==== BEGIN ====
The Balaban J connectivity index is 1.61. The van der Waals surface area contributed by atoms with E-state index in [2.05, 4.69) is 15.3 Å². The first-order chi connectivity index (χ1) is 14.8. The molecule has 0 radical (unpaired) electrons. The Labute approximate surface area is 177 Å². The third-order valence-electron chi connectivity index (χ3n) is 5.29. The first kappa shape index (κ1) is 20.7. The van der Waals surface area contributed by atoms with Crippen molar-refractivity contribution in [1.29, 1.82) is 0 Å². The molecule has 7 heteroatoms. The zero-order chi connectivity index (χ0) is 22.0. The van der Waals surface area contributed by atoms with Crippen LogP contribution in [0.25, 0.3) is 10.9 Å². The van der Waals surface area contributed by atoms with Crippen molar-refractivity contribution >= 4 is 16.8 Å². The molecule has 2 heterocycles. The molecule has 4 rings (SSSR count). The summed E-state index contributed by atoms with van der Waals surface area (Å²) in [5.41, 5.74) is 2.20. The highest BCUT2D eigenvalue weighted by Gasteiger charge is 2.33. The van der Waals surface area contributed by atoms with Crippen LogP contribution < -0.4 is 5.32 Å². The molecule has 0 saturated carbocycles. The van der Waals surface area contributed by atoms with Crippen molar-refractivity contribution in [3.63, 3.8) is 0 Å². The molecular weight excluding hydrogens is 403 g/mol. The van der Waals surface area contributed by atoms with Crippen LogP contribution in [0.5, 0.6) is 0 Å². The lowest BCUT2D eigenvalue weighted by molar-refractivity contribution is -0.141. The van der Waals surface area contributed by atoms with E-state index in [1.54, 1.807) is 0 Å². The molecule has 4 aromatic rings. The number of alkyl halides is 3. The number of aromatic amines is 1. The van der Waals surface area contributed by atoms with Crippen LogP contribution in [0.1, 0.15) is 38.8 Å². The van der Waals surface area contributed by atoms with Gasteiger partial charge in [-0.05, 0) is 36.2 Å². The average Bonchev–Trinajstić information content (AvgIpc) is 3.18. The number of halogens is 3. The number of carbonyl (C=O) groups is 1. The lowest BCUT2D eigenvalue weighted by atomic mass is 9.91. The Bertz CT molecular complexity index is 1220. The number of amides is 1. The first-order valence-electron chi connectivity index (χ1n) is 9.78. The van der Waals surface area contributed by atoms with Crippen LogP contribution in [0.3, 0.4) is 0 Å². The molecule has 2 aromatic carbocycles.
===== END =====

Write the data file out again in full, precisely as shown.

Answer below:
The Balaban J connectivity index is 1.61. The van der Waals surface area contributed by atoms with E-state index in [2.05, 4.69) is 15.3 Å². The first-order chi connectivity index (χ1) is 14.8. The molecule has 0 radical (unpaired) electrons. The Labute approximate surface area is 177 Å². The third-order valence-electron chi connectivity index (χ3n) is 5.29. The first kappa shape index (κ1) is 20.7. The van der Waals surface area contributed by atoms with Crippen molar-refractivity contribution in [1.29, 1.82) is 0 Å². The molecule has 7 heteroatoms. The zero-order chi connectivity index (χ0) is 22.0. The van der Waals surface area contributed by atoms with Crippen LogP contribution in [0.25, 0.3) is 10.9 Å². The van der Waals surface area contributed by atoms with Crippen molar-refractivity contribution >= 4 is 16.8 Å². The molecule has 2 heterocycles. The molecule has 4 rings (SSSR count). The summed E-state index contributed by atoms with van der Waals surface area (Å²) in [5.41, 5.74) is 2.20. The highest BCUT2D eigenvalue weighted by Gasteiger charge is 2.33. The van der Waals surface area contributed by atoms with Crippen LogP contribution < -0.4 is 5.32 Å². The molecule has 0 saturated carbocycles. The van der Waals surface area contributed by atoms with Crippen molar-refractivity contribution in [3.63, 3.8) is 0 Å². The molecular weight excluding hydrogens is 403 g/mol. The van der Waals surface area contributed by atoms with Crippen LogP contribution in [0.5, 0.6) is 0 Å². The lowest BCUT2D eigenvalue weighted by molar-refractivity contribution is -0.141. The van der Waals surface area contributed by atoms with E-state index in [1.54, 1.807) is 0 Å². The molecule has 4 aromatic rings. The number of alkyl halides is 3. The number of aromatic amines is 1. The van der Waals surface area contributed by atoms with Crippen LogP contribution in [0.1, 0.15) is 38.8 Å². The van der Waals surface area contributed by atoms with Gasteiger partial charge in [-0.05, 0) is 36.2 Å². The average Bonchev–Trinajstić information content (AvgIpc) is 3.18. The number of halogens is 3. The number of carbonyl (C=O) groups is 1. The lowest BCUT2D eigenvalue weighted by atomic mass is 9.91. The Bertz CT molecular complexity index is 1220. The number of amides is 1. The first-order valence-electron chi connectivity index (χ1n) is 9.78. The van der Waals surface area contributed by atoms with Crippen LogP contribution in [0.3, 0.4) is 0 Å². The molecule has 2 aromatic carbocycles.